The WSJ story is shot through with the implication that there's a big scandal here, but I don't see it. Instead, I see a lot of subtle rhetorical tricks, like the way in which the paper leads with a single profitable trade by a single staffer.
Daniel Indiviglio isn't so quick to dismiss the story:
Let's say a staffer were to have learned of an amendment to the health care reform bill that would adversely affect pharmaceuticals. Should she be allowed to sell short shares in Pfizer before the public learns about this amendment? Of course not. So there should be a law against it.
Staffers profiting from their insider knowledge may not have been a common occurrence in the past, but it could be in the future. Now that the government is more intimately involved in business than it has been in decades, there's more opportunity than ever for staffers to use such information for profit. Moreover, the Internet has made stock trading simple for even the most amateur of stock traders. It's frankly pretty bizarre that there would be any resistance in Congress to such a prohibition. As a method to prevent such behavior, it seems like a no-brainer.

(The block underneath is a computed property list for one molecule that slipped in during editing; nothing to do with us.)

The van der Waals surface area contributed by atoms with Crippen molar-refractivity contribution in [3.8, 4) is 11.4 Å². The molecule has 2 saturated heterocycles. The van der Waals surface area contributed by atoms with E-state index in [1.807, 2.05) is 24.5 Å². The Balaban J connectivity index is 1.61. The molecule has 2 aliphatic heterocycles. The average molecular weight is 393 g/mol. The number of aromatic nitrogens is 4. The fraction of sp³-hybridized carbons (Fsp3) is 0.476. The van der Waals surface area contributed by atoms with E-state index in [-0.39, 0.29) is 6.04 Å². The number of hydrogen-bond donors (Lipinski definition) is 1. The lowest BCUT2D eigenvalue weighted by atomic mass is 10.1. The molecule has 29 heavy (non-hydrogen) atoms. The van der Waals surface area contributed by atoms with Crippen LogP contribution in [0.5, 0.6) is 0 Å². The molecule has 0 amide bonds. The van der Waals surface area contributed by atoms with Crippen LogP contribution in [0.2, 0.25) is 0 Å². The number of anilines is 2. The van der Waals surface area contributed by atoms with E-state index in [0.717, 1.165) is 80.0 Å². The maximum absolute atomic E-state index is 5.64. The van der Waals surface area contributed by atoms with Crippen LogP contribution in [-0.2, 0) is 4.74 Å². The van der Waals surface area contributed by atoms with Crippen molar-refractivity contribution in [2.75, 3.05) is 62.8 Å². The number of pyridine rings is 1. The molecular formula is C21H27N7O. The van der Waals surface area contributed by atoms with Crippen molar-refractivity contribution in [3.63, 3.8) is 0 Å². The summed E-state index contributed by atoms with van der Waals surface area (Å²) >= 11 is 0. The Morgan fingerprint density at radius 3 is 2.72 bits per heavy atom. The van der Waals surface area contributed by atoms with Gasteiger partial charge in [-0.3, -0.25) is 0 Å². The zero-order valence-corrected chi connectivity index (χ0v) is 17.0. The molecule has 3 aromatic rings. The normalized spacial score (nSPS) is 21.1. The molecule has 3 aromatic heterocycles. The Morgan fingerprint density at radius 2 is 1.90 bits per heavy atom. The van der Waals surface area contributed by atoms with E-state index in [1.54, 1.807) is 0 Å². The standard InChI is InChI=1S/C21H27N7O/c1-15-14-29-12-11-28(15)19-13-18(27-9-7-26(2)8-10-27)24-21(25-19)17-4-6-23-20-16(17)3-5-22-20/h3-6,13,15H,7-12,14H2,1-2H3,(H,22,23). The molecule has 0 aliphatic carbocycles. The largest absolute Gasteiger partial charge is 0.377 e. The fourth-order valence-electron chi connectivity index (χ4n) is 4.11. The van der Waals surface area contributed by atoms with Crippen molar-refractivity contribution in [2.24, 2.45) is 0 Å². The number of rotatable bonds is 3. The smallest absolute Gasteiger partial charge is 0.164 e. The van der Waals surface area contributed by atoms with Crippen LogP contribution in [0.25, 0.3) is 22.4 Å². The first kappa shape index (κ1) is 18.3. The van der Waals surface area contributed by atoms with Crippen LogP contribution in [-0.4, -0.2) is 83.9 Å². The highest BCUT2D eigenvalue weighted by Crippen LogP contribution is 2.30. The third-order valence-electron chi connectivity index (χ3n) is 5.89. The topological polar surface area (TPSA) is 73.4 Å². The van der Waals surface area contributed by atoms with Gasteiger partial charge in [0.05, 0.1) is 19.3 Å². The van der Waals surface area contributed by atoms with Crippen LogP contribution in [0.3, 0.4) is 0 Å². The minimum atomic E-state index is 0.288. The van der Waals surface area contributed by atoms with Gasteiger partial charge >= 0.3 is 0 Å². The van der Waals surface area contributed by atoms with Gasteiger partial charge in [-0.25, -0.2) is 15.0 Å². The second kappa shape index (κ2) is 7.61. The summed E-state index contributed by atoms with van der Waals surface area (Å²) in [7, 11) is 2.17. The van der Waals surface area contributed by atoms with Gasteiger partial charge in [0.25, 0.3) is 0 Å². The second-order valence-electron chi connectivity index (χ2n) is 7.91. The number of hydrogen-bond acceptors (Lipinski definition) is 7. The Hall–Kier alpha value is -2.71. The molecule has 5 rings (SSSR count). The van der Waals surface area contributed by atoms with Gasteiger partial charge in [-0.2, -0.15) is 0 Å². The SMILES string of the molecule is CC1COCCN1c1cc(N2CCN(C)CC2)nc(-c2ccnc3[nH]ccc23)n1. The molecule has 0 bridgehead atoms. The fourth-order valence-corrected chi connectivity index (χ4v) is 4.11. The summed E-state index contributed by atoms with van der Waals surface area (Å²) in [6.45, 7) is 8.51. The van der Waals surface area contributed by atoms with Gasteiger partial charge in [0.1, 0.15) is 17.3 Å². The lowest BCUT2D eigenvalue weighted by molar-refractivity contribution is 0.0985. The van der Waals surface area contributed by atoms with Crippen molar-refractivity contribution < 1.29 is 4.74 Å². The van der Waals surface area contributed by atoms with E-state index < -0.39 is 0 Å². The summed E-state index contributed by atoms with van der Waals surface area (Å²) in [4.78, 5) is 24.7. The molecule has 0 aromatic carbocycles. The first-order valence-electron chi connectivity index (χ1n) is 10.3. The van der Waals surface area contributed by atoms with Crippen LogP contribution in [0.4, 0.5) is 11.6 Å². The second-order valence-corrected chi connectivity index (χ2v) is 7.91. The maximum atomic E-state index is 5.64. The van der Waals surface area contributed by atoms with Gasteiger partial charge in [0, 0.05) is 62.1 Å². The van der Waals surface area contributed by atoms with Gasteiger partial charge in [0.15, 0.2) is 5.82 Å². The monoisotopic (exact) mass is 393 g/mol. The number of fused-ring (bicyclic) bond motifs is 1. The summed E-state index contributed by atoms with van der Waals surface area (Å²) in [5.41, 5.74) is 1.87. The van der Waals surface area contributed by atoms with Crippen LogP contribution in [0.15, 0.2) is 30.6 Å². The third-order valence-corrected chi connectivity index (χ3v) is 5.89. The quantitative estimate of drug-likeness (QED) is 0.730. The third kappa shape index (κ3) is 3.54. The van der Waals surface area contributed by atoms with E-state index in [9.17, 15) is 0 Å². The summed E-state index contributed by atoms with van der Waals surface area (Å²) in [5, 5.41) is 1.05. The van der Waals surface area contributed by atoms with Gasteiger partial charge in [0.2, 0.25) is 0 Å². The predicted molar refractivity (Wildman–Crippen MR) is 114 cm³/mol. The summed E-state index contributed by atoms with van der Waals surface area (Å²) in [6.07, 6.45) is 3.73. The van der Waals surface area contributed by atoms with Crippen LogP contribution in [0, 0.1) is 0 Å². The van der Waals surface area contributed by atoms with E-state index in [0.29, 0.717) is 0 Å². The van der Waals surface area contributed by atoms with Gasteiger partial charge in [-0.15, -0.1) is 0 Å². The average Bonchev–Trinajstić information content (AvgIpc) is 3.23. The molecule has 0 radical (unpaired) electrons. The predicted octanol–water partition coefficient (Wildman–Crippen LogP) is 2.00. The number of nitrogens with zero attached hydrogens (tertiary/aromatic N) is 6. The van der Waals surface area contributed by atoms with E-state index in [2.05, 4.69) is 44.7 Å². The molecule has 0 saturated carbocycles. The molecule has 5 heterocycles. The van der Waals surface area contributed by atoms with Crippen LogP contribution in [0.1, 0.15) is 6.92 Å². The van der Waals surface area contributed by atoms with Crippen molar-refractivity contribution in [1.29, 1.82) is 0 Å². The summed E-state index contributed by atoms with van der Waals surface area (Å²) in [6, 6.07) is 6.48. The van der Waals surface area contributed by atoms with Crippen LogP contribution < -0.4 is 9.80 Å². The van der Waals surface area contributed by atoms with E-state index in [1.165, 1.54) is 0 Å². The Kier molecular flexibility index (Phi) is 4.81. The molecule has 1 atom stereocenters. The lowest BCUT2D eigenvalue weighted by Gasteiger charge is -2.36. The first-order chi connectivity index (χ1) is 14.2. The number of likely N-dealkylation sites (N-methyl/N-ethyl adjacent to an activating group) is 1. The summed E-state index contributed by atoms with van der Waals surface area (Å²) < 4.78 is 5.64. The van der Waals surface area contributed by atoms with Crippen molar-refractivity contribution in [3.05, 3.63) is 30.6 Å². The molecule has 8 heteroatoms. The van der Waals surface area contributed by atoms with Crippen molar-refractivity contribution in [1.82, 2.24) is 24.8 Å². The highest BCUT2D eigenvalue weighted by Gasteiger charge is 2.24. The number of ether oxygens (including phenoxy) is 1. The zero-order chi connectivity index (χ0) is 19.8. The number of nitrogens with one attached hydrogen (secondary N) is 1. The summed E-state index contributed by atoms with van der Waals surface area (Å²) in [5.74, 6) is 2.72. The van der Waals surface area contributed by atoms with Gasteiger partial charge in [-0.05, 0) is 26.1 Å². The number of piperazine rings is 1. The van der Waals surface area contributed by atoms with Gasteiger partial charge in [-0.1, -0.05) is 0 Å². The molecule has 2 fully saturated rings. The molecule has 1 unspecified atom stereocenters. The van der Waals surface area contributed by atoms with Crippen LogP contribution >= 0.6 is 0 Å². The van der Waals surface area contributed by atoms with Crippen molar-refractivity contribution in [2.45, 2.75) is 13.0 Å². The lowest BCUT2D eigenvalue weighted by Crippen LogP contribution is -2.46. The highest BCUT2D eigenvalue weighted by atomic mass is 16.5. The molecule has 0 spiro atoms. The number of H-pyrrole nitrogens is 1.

Bainbridge says that these staffers may be breaking existing laws:
The Congressional staffers whose trading activity was discovered by the Journal ... are potentially liable for their trading activity, assuming the other elements of the crime can be made out. The key point is that the staffers have no blanket immunity from those laws in the way that members of Congress do. The problem is that the gutless SEC has been even less willing to go after staffers than it was to go after, say, Madoff for all those years.